'A remarkable young man': Basketball player who collapsed on court hopes to become teacher, coach
EDITOR’S NOTE: As a new year begins, The Forum is checking back on former subjects of stories who’ve made us cry, smile, laugh – or all three. They’re people who made a mark on the region in one way or another. We’ll tell you where they are now.
FARGO - The Perham, Minn., boys basketball fairy tale in 2011 could not have happened without the Zach Gabbard nightmare.
It’s a nightmare he doesn’t even remember. Months of his life are just no longer there.
“The last thing I remember is playing AAU basketball in the summer in (Las) Vegas my sophomore year,” Gabbard said. “That was a year before my cardiac arrest.”
Gabbard now is working on his elementary education degree. He attended Minnesota State Community and Technical College in Fergus Falls, where he was the manager of the women’s basketball team after graduating from Perham. He will attend Minnesota State University Moorhead in the spring, where he plans to try out for the basketball team. The ultimate goal for Gabbard is to return to Perham to teach and coach.
“That’s the goal,” Gabbard said. “I still have my friends and family support, so it’s still going. That’s what we’re going for.”
On Jan. 20, 2011, Gabbard – a junior guard on pace to become the first Perham 1,000-point scorer – collapsed during a game against Dilworth-Glyndon-Felton. He was revived by a nurse who happened to be in the stands.
Many didn’t think he would make it. Gabbard was heavily sedated and asleep for more than two weeks.
Gabbard woke up, and Perham kept winning basketball games. He surprised the Yellowjackets in the locker room just before their first state basketball game in program history two months after he collapsed. He received a standing ovation at Williams Arena, and the Yellowjackets won their first ever state playoff game 57-40 en route to a Class 2A state championship.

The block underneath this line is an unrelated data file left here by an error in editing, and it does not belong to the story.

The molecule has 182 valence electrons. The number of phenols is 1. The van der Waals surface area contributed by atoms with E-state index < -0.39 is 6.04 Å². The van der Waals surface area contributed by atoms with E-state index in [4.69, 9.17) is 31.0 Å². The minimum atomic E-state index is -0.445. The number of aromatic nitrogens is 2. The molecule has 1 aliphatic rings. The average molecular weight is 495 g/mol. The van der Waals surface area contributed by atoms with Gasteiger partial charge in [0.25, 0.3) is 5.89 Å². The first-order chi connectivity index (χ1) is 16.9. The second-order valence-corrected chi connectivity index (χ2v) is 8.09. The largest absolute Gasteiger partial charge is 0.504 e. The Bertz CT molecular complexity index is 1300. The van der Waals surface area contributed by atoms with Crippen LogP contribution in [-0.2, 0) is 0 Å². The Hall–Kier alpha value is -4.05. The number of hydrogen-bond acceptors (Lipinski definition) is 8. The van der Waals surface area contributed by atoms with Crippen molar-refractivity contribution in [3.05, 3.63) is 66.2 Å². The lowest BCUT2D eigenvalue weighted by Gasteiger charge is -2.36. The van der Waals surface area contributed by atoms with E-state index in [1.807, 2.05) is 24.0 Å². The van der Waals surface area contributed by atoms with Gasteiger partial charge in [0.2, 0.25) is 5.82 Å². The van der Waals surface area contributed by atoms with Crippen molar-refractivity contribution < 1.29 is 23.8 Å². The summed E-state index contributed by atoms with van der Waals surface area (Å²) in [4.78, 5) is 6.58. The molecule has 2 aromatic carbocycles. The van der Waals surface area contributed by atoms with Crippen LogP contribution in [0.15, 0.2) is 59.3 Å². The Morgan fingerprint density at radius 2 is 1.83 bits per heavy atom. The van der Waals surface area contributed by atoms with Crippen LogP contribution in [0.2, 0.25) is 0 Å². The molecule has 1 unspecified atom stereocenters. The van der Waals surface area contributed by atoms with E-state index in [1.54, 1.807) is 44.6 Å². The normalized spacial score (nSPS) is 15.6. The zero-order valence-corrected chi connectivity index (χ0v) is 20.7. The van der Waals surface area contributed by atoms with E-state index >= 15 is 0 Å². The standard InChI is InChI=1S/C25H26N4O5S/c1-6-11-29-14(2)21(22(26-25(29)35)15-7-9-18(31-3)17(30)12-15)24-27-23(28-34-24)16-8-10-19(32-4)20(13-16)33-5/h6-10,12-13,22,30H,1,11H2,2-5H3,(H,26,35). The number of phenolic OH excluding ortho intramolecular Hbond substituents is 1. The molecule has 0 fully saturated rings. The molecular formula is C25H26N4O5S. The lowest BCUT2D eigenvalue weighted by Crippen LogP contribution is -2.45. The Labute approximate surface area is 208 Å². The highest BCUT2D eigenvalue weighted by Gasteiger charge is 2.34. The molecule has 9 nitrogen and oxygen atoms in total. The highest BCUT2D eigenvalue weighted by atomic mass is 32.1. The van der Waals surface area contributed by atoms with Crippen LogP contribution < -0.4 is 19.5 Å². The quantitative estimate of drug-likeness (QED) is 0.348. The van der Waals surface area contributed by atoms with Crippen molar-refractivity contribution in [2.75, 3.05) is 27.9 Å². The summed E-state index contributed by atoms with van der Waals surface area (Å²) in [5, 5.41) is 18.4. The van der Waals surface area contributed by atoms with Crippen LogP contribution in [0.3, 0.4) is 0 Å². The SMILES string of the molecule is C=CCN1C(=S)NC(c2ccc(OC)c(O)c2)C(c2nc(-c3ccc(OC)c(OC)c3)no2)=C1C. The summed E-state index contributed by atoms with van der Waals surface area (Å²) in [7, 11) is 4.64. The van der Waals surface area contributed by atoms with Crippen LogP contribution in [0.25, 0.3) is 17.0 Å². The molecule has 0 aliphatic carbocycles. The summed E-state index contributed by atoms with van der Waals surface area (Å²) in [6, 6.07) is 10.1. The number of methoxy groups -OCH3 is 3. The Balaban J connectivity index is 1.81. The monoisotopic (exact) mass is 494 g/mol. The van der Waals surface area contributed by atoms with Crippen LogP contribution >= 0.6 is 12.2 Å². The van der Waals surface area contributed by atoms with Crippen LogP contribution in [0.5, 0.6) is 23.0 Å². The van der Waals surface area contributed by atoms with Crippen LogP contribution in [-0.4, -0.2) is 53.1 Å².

“It’s been a crazy road, but I’m going through it,” Gabbard said. “I’ve looked past the what-ifs. It happened for a reason.”
Gabbard came back and played his senior year but wasn’t at the top of his game. That didn’t matter.
“He is a remarkable young man who has persevered through so much since the tragic event,” Perham boys basketball coach Dave Cresap said. “He has come a long ways in many areas, but he still needs everyone’s support to get where he needs to be.”
Cresap would be happy to call Gabbard a colleague.
“I feel honored that he wants to follow in my footsteps and become a coach someday,” Cresap said. “I truly care about all my players long after they finish their high school careers. He is an individual who I will admire for the rest of my life.”
Even though he doesn’t remember it, the nightmare happened. There’s a documentary about it, and his mother wrote a book about it.
He may not remember the nightmare, but the dream for Gabbard is still alive.
“I just love it,” Gabbard said. “I don’t think I could ever get rid of the game. I’m just a basketball player.”